Friday, May 22, 2015

K'nex K-Force Dart Initial Test

This is the dart introduced by K'nex Brands, LLC along with the new K-Force Build and Blast line.

30-round pack with target, purchased at a TRU in Orlando, Florida in late May 2015.

I will begin by noting that other nerfers have had mixed results. Darts included with other K-Force products and darts sent by K'nex PR have not given anyone trouble, but these casepacks are another story, with accuracy issues and glue problems. I had some of that too.

The big innovation here is the tip design. As the market fills up with patents and customers demand higher performance, toy/stock/superstock dart tips are seeing a lot of new ideas. The Kforce dart's defining feature is this multilayered lattice structure to make an impact-absorbing tip without a hollow air-filled dome.

Like the "koosh" tip, these have been identified by the NIC as a potentially improved tip design, providing both safety and decent mass distribution.

Now onto the darts I received. I had 3 darts in this package with excess protruding glue.

As with the recent koosh order of mine, these are exceedingly difficult to deflash. The tip tends to remove cleanly upon trying.

The tip is thermoplastic elastomer. It is slicker than recent Hasbro dome tips. No magazine feed issues were encountered.

Foam length is about 1mm longer than a typical Hasbro full length dome tip dart (ZS Elite shown). This caused no issues with magfed guns in the test. I have no working revolvers to test, but in some borderline cases, these may have to be trimmed slightly.

L-R: May 2015 Yutoys koosh; Kforce; ZS Elite.

The foam on these is nearly identical to typical Hasbro foam of the last 2 years, including bore size and stiffness.

No barrel issues.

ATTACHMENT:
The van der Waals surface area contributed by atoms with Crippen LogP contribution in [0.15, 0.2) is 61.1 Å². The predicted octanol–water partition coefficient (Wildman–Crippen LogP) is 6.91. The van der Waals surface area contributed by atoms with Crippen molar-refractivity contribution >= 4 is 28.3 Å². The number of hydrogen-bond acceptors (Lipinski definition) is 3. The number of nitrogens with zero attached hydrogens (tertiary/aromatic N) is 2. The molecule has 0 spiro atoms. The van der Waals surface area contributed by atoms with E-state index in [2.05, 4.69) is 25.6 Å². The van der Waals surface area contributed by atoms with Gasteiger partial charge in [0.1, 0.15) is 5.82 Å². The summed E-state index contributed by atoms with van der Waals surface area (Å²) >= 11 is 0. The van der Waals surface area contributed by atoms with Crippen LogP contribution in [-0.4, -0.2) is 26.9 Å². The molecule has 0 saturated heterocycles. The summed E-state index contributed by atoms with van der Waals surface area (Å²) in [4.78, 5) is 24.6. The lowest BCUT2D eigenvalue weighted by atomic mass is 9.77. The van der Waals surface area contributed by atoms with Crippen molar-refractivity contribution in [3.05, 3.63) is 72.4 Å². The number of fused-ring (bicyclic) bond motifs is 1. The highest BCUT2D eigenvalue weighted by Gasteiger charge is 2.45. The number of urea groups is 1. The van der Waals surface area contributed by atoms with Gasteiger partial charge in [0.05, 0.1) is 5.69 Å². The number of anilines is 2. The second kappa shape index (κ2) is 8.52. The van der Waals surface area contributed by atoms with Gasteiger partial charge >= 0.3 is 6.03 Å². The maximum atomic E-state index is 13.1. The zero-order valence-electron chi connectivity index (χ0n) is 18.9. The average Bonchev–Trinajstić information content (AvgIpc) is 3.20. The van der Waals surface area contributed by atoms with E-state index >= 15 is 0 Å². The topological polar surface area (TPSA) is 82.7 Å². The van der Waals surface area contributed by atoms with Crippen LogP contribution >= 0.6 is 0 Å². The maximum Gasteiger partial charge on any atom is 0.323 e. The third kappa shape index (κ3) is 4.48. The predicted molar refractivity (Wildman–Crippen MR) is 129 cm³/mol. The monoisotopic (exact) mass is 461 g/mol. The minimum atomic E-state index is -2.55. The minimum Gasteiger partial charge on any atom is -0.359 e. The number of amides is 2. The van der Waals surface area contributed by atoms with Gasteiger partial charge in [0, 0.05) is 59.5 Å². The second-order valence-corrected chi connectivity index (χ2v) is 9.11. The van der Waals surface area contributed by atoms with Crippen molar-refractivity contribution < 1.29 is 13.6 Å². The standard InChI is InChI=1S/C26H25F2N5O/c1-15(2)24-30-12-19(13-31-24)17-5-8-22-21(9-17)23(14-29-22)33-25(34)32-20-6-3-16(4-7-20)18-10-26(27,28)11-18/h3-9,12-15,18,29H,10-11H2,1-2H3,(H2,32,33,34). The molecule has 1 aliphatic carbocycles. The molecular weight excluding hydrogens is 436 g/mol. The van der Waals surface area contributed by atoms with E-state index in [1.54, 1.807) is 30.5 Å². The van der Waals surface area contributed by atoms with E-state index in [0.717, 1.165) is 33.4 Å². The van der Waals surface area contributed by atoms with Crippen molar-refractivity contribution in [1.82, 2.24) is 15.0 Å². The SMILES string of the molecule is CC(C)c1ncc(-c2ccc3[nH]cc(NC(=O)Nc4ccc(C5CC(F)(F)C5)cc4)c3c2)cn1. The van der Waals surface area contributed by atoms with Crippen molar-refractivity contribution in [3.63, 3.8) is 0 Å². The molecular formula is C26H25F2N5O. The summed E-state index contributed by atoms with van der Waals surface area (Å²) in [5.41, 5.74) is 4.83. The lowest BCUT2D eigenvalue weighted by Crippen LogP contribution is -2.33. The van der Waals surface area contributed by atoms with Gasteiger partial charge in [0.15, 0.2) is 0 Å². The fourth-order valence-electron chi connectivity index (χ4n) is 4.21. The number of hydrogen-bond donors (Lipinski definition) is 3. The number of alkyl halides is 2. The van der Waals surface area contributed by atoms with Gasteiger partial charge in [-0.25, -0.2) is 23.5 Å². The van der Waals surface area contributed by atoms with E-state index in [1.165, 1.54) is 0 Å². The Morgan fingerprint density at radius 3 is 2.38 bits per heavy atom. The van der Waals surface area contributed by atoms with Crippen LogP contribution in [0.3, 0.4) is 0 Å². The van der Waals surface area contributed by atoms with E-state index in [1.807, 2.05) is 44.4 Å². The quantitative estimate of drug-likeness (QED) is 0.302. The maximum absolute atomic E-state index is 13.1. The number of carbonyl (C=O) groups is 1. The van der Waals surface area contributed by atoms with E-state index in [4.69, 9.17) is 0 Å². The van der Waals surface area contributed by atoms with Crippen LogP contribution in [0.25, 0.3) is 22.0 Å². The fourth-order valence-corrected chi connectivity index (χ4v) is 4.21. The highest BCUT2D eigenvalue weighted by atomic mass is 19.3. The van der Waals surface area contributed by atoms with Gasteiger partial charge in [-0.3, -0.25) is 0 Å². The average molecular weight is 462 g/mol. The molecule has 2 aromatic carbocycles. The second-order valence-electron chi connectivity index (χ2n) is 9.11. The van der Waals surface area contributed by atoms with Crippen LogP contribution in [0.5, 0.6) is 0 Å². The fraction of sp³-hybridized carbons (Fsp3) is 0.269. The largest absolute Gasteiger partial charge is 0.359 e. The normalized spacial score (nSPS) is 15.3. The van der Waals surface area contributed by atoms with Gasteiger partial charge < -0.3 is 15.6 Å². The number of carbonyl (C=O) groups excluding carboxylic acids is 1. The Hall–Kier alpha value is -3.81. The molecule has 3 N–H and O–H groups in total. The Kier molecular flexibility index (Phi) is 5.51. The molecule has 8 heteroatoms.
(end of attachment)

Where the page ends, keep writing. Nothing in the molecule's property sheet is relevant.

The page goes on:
Now, getting to the test shoot.

I am steadily losing generic test guns to configuration changes and arsenal downsizing. Also, I have received negative feedback about sample sizes. Unfortunately, I cannot afford what it takes to be statistically proper about every single test. I cannot afford 50 elites every 2 guns, which are darts I do not want to own after I am done chronographing. For dart testing shoots, I cannot afford to go out and buy 50+ rounds of something new and untested like these.

Taking these pressures into account, I have changed the superstock dart test shoot protocol to preserve maximum player relevance and supply more shots per gun without a cost increase to me. There are now two test gun classes - a superstock magfed flywheel gun, and a superstock Hasbro springer with a stock bolt. These cover all the demands of most primaries. The string length is 20 shots, the number of darts used is 20, and each gun shoots twice in alternation.

This provides 40 shots per platform as well as a rough indication of any rapid aging problems with the darts over the course of 2 flywheel and 2 spring shots each. Since the flywheel and springer critical areas of the dart are at opposite ends of the foam, the effects on the opposite platform apart from handling and loading are minimized.

Chrono session

Here it is the Tacmod 2.1 prototype and the Retaliator Hammer.

The results were interesting. Both platforms dropped velocity and increased in variability in their second run. More worrisome, however, were several garbage flywheel shots after the darts were used.

Note in the Tacmod string, several poorly placed shots that did not trigger the chrono caused me to have to reuse fired darts early (the grey shots in the spreadsheet), and you can see how the velocity went down as soon as they were fired a single time. That is disappointing.

Quick accuracy observations: A small pizza box was placed 30 feet away and shot at 10 times with the TM2.1. This is NOT a human silhouette test or effective range indication, it is only to judge stability by the dispersion at relatively close range.

Kforce (some used): 6 hits.

Feb '15 Yutoys koosh (used): 4 hits.

May '15 Yutoys koosh (some used, most reglued): 6 hits. Hard hits, too.

In all these are another mixed bag at this point. Despite finding quality issues, the accuracy at superstock velocities is not shabby. However, the rapid performance drop is unfortunate, and the dud flywheel shots potentially a killer flaw of this tip design.

As is usual, I will field these and report on their viability.

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